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What does "outside your household" mean?

The term "people outside your household" means anyone you don't live with. This includes close family members you don't currently live with.

Why do we need to limit or change our gatherings if the vaccine is available to everyone 5+?

It’s great news that more and more people are getting vaccinated. But there are still people at risk: people under the age of 5, people who aren’t yet fully vaccinated, and people at high risk of severe COVID-19 illness.

Think of it this way: If you’re fully vaccinated, the vaccine protects you from severe COVID-19 illness and death. To protect others, you still need to wear a mask, stay 6 feet (2 meters) apart, and avoid crowds and poorly ventilated indoor spaces.

How can I say no to a gathering without disrespecting my family?

Saying no is never easy, but there are ways to make it a little easier—both to say and to hear. Start with acknowledging the invite (“Thank you for thinking of me...I will miss you”). Second, keep the “no” short and sweet with no excuses (“No thank you, I don’t feel comfortable with this type of gathering right now”). And finally, if it feels right for the situation, suggest an alternative way to hang out (“could we take a walk just the two of us next week?”).

How can I talk to my family about wanting to downsize or make our gatherings virtual?

Do your best to communicate that your decisions aren’t personal – it’s a precaution taken out of love. Explain that you will miss the gathering and look forward to getting together again in the future. If you like, you can also suggest some online alternatives that everyone can participate in safely – we have a few ideas that might help.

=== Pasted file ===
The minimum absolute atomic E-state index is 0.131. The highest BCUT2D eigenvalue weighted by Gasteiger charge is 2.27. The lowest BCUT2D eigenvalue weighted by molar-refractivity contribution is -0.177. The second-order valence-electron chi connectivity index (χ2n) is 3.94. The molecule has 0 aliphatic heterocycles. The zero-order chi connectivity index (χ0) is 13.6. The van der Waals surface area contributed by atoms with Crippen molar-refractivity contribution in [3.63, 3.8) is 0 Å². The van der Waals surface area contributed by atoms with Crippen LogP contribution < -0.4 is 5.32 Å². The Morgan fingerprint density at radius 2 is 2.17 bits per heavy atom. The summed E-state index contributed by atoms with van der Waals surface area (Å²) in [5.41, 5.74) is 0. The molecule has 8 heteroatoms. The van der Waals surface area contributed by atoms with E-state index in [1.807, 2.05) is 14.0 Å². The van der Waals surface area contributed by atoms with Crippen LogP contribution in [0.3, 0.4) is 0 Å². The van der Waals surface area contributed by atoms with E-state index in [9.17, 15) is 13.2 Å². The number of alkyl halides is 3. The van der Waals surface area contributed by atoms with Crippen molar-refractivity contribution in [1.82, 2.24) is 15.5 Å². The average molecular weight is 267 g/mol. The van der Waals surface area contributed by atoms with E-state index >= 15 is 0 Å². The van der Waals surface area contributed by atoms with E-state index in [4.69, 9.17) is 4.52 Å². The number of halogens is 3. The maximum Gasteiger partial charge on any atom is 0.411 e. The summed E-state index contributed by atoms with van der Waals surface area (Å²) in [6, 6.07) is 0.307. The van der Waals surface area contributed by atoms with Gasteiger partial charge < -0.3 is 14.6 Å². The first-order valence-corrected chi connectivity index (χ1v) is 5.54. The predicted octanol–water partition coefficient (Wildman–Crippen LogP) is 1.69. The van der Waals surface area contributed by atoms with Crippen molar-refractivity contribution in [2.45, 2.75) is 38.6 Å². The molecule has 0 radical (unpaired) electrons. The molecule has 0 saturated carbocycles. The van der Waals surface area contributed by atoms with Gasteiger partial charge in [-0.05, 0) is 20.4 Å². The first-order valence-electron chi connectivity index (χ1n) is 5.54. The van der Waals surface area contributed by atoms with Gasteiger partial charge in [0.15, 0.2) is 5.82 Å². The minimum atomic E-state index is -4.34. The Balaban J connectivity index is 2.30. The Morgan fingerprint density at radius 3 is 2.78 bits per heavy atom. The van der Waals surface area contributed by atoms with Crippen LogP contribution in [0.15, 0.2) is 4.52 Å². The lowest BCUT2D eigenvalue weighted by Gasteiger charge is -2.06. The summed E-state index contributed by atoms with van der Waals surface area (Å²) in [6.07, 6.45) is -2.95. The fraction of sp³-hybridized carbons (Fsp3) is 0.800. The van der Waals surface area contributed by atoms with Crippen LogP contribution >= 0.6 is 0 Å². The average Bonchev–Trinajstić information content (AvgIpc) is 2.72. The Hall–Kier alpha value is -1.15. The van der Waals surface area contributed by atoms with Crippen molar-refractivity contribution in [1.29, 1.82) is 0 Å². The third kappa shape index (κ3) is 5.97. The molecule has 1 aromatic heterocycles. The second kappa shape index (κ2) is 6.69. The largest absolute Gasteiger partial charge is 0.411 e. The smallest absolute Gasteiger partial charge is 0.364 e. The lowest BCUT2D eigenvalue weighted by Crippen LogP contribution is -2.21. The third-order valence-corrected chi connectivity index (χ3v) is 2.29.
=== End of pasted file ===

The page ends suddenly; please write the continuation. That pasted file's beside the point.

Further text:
Is it OK to do a potluck?

If you’re all fully vaccinated, small private gatherings are relatively safe. Unvaccinated people should still avoid gatherings with other unvaccinated individuals.

There hasn’t been evidence to show COVID-19 is transmissible through food, however, the social behaviors that accompany potlucks can spread infection. As people gather in close proximity to one another to serve from common dishes, using common utensils, the chance of infection increases. If gathering to eat a meal, it is safer to have people bring their own food or to have the host portion out individual servings for each person so there is no sharing among guests. The safest thing is to not gather during meal times.

Is it safe to prepare food for a group at my home?

While there hasn’t been evidence that COVID-19 is transmissible through food, safe preparation of food is still important to protect others from COVID-19, seasonal flu, and food-borne illness:

  • Wash your hands with soap for at least 20 seconds before you start food prep
  • Clean and sanitize surfaces where you will prep food
  • Be careful of cross contamination if using raw meat
  • For an extra layer of protection, wear a mask while you prepare food

If you are having a small gathering, the safest way to include food is to have each person bring their own meal and beverages. And to continue to follow the other guideline of staying 6 feet (2 meters) apart and wearing a mask whenever you’re not eating.

What if I hold my gathering in a garage/yard/patio/deck?

The safety of the place you plan to gather depends on three things. 1) Is it outside or inside? Outside is safer. 2) Is there room to space everyone six feet (2m) apart? 3) Is everyone wearing masks?  Outside is safer than inside but it is not risk-free. If you don’t have enough room for people to spread out, it’s not a place that you should gather.